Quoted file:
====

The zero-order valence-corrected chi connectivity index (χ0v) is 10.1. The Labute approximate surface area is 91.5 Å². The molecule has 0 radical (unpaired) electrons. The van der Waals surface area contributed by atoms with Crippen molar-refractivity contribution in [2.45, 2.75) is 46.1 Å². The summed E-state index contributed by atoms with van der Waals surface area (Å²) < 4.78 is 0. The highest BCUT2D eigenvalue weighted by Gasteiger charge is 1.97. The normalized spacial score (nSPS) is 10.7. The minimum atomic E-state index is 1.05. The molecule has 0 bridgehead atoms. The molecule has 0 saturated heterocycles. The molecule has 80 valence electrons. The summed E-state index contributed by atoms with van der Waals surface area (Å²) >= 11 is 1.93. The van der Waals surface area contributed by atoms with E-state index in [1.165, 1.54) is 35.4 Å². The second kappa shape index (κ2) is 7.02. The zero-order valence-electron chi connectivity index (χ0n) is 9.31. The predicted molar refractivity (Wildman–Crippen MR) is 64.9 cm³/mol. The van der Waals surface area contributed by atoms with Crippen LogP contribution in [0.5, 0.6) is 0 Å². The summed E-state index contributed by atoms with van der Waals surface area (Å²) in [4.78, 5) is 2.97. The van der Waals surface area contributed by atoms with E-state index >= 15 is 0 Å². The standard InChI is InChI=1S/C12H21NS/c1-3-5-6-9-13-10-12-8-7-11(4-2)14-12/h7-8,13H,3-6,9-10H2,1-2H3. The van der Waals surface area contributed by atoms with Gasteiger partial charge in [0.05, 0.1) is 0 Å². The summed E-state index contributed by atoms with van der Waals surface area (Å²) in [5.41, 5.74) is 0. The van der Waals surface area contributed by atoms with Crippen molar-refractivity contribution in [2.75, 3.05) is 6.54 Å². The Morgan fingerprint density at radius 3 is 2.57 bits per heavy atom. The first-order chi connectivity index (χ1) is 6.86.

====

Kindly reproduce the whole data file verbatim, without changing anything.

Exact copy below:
The zero-order valence-corrected chi connectivity index (χ0v) is 10.1. The Labute approximate surface area is 91.5 Å². The molecule has 0 radical (unpaired) electrons. The van der Waals surface area contributed by atoms with Crippen molar-refractivity contribution in [2.45, 2.75) is 46.1 Å². The summed E-state index contributed by atoms with van der Waals surface area (Å²) < 4.78 is 0. The highest BCUT2D eigenvalue weighted by Gasteiger charge is 1.97. The normalized spacial score (nSPS) is 10.7. The minimum atomic E-state index is 1.05. The molecule has 0 bridgehead atoms. The molecule has 0 saturated heterocycles. The molecule has 80 valence electrons. The summed E-state index contributed by atoms with van der Waals surface area (Å²) >= 11 is 1.93. The van der Waals surface area contributed by atoms with E-state index in [1.165, 1.54) is 35.4 Å². The second kappa shape index (κ2) is 7.02. The zero-order valence-electron chi connectivity index (χ0n) is 9.31. The predicted molar refractivity (Wildman–Crippen MR) is 64.9 cm³/mol. The van der Waals surface area contributed by atoms with Crippen LogP contribution in [0.5, 0.6) is 0 Å². The summed E-state index contributed by atoms with van der Waals surface area (Å²) in [4.78, 5) is 2.97. The van der Waals surface area contributed by atoms with E-state index >= 15 is 0 Å². The standard InChI is InChI=1S/C12H21NS/c1-3-5-6-9-13-10-12-8-7-11(4-2)14-12/h7-8,13H,3-6,9-10H2,1-2H3. The van der Waals surface area contributed by atoms with Gasteiger partial charge in [0.05, 0.1) is 0 Å². The summed E-state index contributed by atoms with van der Waals surface area (Å²) in [5.41, 5.74) is 0. The van der Waals surface area contributed by atoms with Crippen molar-refractivity contribution in [2.75, 3.05) is 6.54 Å². The Morgan fingerprint density at radius 3 is 2.57 bits per heavy atom. The first-order chi connectivity index (χ1) is 6.86.